Some 22 million Americans are exposed to hazardous noise levels at work each year, and occupational hearing loss is one of the most common work-related illnesses and is permanent, according to the National Institute for Occupational Safety and Health. There are a number of industries where hearing loss is a danger, including the printing sector.
Hearing loss can have substantial adverse impacts on workers, including their interpersonal relationships and general quality of life. Besides often causing permanent damage to workers, hearing damage is costly as these cumulative injuries are covered by workers’ compensation.
And OSHA also requires that employers protect workers if their workplace noise levels exceed 85 decibels. That’s often the case in large-scale printing operations.
For an idea of the scope of the problem, private industry workers suffered 14,500 hearing loss cases in 2019, according to the Bureau of Labor Statistics.
Dangers from hearing loss include:
- Workers with hearing loss often have trouble localizing sounds or hearing warning signals, which puts them at risk of accidents.
- Hearing loss impedes communication and can lead to isolation in social situations, impediments in career progression, reduced autonomy, poor self-image, fatigue, frustration, and depression.
- Tinnitus can disrupt sleep and concentration. That in turn increases fatigue, reduces alertness, degrades performance, and potentially increases risks for accidents on and off the job.
There are a number of steps you can take to protect your employees.
Noises over 85 decibels (dB) warrant the use of protection. For reference, normal talking is 60 dB, city traffic is 85 dB and a rock concert or a tractor are about 100-115 dB. Without proper protection, prolonged noise exposure in a factory setting can compound the hearing loss incurred from everyday noises.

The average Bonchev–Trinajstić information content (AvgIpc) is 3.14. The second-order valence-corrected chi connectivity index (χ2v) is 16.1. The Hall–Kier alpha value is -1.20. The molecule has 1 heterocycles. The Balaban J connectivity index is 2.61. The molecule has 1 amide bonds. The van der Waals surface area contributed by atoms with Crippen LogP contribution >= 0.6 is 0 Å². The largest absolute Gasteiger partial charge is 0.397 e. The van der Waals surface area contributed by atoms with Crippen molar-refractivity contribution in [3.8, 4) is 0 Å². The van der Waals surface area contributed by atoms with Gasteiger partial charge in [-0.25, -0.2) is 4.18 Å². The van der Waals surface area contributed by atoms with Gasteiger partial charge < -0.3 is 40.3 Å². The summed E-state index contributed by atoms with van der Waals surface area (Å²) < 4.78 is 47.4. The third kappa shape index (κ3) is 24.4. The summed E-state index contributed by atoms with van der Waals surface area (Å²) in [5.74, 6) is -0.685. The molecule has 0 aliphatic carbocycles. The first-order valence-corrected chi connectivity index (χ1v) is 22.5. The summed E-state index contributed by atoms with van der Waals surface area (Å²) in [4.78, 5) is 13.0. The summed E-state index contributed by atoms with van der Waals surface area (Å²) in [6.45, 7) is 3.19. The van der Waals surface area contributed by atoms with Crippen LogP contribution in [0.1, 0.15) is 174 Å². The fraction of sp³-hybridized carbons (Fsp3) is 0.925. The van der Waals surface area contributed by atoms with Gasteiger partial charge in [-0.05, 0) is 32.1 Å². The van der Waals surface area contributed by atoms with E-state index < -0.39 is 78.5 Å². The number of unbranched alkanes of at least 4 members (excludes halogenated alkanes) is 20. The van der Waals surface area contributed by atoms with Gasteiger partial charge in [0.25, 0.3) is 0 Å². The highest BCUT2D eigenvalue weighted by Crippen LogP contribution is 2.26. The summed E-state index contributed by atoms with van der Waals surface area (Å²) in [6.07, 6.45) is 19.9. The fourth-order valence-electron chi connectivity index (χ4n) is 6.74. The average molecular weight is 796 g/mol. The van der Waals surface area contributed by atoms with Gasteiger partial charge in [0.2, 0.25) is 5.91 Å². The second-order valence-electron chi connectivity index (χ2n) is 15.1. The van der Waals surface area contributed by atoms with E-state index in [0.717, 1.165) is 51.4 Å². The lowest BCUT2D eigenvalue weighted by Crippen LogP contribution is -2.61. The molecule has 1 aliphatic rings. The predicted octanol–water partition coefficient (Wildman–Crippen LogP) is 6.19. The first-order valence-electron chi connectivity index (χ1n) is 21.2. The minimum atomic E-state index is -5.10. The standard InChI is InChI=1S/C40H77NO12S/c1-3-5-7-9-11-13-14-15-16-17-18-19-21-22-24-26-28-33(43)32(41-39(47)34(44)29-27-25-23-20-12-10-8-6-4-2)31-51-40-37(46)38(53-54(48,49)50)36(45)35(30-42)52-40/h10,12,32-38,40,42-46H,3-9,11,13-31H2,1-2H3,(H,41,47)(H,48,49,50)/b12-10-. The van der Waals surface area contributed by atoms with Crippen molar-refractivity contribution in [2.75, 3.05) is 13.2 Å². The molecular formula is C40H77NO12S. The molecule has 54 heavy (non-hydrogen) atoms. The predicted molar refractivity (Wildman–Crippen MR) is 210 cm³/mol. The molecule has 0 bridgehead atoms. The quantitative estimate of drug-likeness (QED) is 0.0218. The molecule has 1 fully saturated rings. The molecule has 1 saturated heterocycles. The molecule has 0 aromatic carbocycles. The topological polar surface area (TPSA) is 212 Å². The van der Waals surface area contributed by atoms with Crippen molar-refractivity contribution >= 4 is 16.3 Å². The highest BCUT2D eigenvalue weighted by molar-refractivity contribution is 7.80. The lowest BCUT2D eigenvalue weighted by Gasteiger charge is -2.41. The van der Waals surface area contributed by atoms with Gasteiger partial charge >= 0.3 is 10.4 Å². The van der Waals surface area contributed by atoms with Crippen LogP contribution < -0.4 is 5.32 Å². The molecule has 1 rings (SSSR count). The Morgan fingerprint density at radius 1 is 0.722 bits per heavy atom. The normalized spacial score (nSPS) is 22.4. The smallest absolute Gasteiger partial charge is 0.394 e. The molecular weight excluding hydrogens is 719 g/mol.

OSHA requires employers to protect workers in work areas where the probable exposure to noise equals or exceeds an eight-hour time-weighted average sound level of 85 dB.
An effective hearing conservation program should include:
Regular, ongoing sound monitoring — Employers can use sound-level meters to measure sound intensity at a specific moment, and dosimeters to measure employees’ average exposure to noise over a period of a time. By monitoring and recording sound levels throughout a workplace, employers can help their workers understand which areas pose the greatest risk of hearing damage.
Audiograms — Employers can use audiograms to check their employees’ hearing to identify any changes. This starts by taking a baseline audiogram 14 hours or more after the worker was last exposed to occupational noise.
After that, the employer can conduct annual audiograms to identify changes by comparing the results to prior tests. If there is a notable change, employers can assess hearing protection methods and make changes as needed.
Employee training — This is a fundamental step helping employees understand the danger of hearing loss and the steps needed to prevent it. Conduct noise training sessions at least annually, and remind them periodically throughout the year about prevention and other issues, like the areas of the workplace that are the noisiest.
Protective equipment — OSHA requires employers to furnish their workers with protective equipment like ear plugs and earmuffs when the noise level exceeds 85 dB. Make sure you have different styles and shapes as one size does not always fit all.
Hearing damage is a serious matter and can drastically reduce a person’s quality of life as well as the ability to be alerted to dangers. Besides the physical damage of hearing loss, employees can file workers’ comp claims for treatment that can last for years.
And if that’s not enough, OSHA takes this type of injury seriously and failing to protect your employees can result in fines.
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